Administration of Criminal Justice Act and burden of implementation

Chief Bayo Ojo, SAN

Chief Bayo Ojo, SAN

Oludaramola SAN

Oludaramola SAN

It was another moment of felicitation by the civil society leaders and the Nigerian Bar Association (NBA) when the Administration of Criminal Justice bill was passed into law and subsequently obtained presidential assent.

Former President Goodluck Jonathan assented to the then bill on May 14, 2015.

The ACJ bill was the outcome of efforts put together  by a national working group on the reform of Criminal Justice Administration set up by the then Attorney General of the Federation, Chief Bayo Ojo SAN in 2006.

The group reviewed the Criminal Procedure Code (CPC) applicable in the states in northern Nigeria, and the Criminal Procedure Act (CPA) applicable in the states in southern Nigeria, and produced a harmonized national bill, to modernize the criminal justice system in the country.

Also in 2012, the immediate past Attorney General of the Federation and Minister of Justice, Mohammed Bello Adoke, CFR, SAN, appointed a Panel on Implementation  of Justice Reform (PIJR), which worked with the National Assembly to fine tune the bill.

The ACJ proposals merged the provisions of the two principal legislations, CPA and CPC into one principal federal Act which is intended to apply uniformly in all federal courts across the entire Federation and at the same time also preserves the existing criminal procedures.

On its innovative provisions, the bill sets time limit for carrying out investigations, arraignment, and prosecutions of criminal suspects. It also mandates the police to record every confessional statement given by a suspect to the police in video or the statement should be endorsed by a legal practitioner, as a way of reducing the incidents of use of force or torture to compel suspects to confess to crimes that they perhaps did not commit.

The bill further mandates the police to maintain a central criminal record. This will help in management of crime in the country. Police commissioners at the federal and state levels will be required under the bill to submit to the Attorneys-General of the states or federation as the case may be, quarterly reports of persons arrested, released on bail or refused bail, the bail conditions, as well as those charged to court for prosecution.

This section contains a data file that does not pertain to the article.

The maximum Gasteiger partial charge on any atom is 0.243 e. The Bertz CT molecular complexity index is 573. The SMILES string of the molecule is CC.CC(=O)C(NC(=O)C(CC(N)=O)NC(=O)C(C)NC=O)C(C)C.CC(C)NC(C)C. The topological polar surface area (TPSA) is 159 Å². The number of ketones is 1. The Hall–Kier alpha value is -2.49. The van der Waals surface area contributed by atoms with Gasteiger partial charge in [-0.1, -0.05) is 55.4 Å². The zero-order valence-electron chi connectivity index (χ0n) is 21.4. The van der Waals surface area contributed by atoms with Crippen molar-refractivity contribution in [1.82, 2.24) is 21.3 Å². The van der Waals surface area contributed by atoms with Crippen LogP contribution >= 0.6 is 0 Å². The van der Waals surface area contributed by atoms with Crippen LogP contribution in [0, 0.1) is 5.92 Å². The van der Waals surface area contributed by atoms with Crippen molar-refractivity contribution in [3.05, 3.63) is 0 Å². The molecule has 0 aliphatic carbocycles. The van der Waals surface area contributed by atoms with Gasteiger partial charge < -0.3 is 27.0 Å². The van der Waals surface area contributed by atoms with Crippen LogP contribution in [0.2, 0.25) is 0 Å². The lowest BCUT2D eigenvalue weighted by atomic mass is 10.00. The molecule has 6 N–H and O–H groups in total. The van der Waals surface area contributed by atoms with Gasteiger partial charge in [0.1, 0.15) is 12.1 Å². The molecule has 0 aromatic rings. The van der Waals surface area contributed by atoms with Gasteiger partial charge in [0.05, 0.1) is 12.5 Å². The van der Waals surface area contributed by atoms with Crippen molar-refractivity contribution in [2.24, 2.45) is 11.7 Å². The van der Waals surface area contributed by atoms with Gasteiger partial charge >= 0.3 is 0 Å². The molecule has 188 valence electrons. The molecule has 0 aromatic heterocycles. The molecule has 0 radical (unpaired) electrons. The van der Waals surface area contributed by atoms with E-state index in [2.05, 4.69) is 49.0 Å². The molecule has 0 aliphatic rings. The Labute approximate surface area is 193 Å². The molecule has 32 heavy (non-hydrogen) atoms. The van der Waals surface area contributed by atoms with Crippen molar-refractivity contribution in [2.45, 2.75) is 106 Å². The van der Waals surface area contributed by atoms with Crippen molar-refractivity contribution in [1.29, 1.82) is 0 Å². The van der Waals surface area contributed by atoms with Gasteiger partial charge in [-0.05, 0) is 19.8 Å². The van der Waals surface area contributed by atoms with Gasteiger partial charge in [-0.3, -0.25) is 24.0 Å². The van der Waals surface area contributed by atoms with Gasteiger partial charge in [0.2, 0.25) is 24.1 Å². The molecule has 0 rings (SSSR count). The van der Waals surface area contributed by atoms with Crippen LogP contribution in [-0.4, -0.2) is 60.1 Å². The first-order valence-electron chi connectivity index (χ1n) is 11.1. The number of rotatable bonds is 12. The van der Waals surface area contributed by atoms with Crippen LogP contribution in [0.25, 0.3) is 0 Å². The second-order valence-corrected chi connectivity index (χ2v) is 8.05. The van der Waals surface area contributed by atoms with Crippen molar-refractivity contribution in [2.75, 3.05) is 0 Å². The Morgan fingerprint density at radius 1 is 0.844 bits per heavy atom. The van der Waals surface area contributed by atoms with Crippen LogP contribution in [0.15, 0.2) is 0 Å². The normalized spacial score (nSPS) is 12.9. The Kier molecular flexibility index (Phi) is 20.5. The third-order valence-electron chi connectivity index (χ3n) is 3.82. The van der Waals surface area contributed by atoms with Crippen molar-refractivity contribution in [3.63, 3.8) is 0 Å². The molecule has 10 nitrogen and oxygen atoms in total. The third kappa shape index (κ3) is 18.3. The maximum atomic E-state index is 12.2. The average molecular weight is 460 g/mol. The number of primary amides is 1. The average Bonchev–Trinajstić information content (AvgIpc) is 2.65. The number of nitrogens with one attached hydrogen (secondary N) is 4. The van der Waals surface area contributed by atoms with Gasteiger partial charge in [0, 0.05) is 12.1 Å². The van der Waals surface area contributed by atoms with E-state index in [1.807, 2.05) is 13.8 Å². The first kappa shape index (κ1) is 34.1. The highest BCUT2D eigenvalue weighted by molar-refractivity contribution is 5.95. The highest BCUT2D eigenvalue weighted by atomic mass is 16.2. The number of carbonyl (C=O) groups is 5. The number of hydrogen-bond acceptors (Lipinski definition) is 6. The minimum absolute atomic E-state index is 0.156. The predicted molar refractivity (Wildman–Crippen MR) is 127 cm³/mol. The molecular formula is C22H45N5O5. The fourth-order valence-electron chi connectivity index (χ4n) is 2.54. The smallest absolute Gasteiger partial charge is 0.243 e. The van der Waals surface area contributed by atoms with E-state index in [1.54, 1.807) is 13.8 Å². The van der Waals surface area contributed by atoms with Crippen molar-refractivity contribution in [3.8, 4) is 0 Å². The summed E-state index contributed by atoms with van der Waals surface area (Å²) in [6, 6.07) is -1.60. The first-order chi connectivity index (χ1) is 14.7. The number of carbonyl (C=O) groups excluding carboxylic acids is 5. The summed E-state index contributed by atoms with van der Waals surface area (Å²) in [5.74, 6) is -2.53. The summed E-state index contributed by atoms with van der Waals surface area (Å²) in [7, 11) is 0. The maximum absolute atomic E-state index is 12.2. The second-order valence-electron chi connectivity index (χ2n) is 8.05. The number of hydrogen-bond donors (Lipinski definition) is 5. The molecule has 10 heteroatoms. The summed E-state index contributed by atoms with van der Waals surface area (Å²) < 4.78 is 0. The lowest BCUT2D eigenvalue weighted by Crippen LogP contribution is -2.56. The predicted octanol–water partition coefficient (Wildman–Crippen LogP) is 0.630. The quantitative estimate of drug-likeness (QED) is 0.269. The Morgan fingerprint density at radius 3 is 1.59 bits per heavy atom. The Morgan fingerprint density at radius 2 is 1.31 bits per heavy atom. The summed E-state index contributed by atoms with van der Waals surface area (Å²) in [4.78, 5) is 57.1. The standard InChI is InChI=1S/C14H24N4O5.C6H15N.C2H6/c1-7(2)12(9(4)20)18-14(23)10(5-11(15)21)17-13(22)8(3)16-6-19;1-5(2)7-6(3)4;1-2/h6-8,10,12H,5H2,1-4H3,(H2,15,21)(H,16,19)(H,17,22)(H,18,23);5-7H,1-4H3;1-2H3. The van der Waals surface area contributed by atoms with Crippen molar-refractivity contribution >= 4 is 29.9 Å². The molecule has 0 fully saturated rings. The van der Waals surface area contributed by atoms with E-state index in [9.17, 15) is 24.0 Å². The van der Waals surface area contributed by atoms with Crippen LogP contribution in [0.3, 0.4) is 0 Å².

Another notable innovation in the ACJ Act, is the provision for alternative sentences other than prison custody, such as community service, parole, and suspended sentences, as a way of reducing prison congestion.

So far, some states, such as Lagos,  Ekiti  and Anambra have already passed the ACJ law and it has subsequently shown evidences of improvements  in the criminal administration.

Celebrating the Act with civil society and the whole nation, the Human Rights Agenda Network (HRAN) said the passage of the Bill into law marks another  milestone in the fight to cleanse the criminal justice system as it will drastically address many challenges in the administration of criminal justice at the Federal level and in the FCT.

According to a statement endorsed by the cordinator of the group, Melissa Omene, the ACJ Act will ensure the speedy dispensation of justice as well as the protection of society from crime.

“The ACJ Act also has great potential to substantially reduce the number of persons in custody while awaiting trial as one of the many innovative provisions of the Act requires the Comptroller General of Prisons to provide quarterly reports to the Chief Judge and the Attorney General of the Federation on all persons awaiting trial that have been held in custody for more than 180 days.

“The Chief Judge and the Attorney General are then required to take such steps as are necessary to address the issues raised in the report in furtherance of the objectives of the ACJ Act.

“Now that we have the ACJ Act, HRAN calls on the new administration and civil society to take steps to ensure the immediate effective implementation of the Act”, Omene stated.